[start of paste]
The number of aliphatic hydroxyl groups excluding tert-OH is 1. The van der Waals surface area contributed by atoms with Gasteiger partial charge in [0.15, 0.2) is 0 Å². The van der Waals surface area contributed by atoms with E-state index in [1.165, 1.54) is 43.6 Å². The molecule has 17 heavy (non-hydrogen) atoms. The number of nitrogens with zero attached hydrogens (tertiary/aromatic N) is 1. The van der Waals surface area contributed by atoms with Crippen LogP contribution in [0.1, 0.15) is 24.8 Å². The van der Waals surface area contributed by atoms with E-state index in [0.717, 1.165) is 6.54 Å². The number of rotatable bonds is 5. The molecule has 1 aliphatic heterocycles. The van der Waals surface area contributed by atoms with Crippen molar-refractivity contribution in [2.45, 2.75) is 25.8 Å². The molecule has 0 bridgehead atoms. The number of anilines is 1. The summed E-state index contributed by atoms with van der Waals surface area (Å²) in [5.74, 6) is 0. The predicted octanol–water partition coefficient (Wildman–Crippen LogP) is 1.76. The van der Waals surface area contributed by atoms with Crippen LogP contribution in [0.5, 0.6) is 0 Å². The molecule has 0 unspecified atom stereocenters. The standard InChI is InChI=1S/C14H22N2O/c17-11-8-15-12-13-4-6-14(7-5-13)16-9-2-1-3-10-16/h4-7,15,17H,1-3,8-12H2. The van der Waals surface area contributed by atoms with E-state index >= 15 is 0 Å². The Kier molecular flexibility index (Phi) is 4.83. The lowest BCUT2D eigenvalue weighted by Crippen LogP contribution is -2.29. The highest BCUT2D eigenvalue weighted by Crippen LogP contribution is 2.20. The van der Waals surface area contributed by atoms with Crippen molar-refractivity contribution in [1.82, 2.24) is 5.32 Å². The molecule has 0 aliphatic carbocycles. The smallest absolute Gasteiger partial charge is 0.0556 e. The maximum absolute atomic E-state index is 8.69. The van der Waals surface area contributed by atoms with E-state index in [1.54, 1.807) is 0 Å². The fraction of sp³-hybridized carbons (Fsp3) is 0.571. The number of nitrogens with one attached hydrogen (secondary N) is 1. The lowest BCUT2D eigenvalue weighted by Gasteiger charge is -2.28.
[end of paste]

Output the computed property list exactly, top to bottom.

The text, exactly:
The number of aliphatic hydroxyl groups excluding tert-OH is 1. The van der Waals surface area contributed by atoms with Gasteiger partial charge in [0.15, 0.2) is 0 Å². The van der Waals surface area contributed by atoms with E-state index in [1.165, 1.54) is 43.6 Å². The molecule has 17 heavy (non-hydrogen) atoms. The number of nitrogens with zero attached hydrogens (tertiary/aromatic N) is 1. The van der Waals surface area contributed by atoms with Crippen LogP contribution in [0.1, 0.15) is 24.8 Å². The van der Waals surface area contributed by atoms with E-state index in [0.717, 1.165) is 6.54 Å². The number of rotatable bonds is 5. The molecule has 1 aliphatic heterocycles. The van der Waals surface area contributed by atoms with Crippen molar-refractivity contribution in [2.45, 2.75) is 25.8 Å². The molecule has 0 bridgehead atoms. The number of anilines is 1. The summed E-state index contributed by atoms with van der Waals surface area (Å²) in [5.74, 6) is 0. The predicted octanol–water partition coefficient (Wildman–Crippen LogP) is 1.76. The van der Waals surface area contributed by atoms with Crippen LogP contribution in [0.5, 0.6) is 0 Å². The molecule has 0 unspecified atom stereocenters. The standard InChI is InChI=1S/C14H22N2O/c17-11-8-15-12-13-4-6-14(7-5-13)16-9-2-1-3-10-16/h4-7,15,17H,1-3,8-12H2. The van der Waals surface area contributed by atoms with E-state index >= 15 is 0 Å². The Kier molecular flexibility index (Phi) is 4.83. The lowest BCUT2D eigenvalue weighted by Crippen LogP contribution is -2.29. The highest BCUT2D eigenvalue weighted by Crippen LogP contribution is 2.20. The van der Waals surface area contributed by atoms with Crippen molar-refractivity contribution in [1.82, 2.24) is 5.32 Å². The molecule has 0 aliphatic carbocycles. The smallest absolute Gasteiger partial charge is 0.0556 e. The maximum absolute atomic E-state index is 8.69. The van der Waals surface area contributed by atoms with E-state index in [1.54, 1.807) is 0 Å². The fraction of sp³-hybridized carbons (Fsp3) is 0.571. The number of nitrogens with one attached hydrogen (secondary N) is 1. The lowest BCUT2D eigenvalue weighted by Gasteiger charge is -2.28.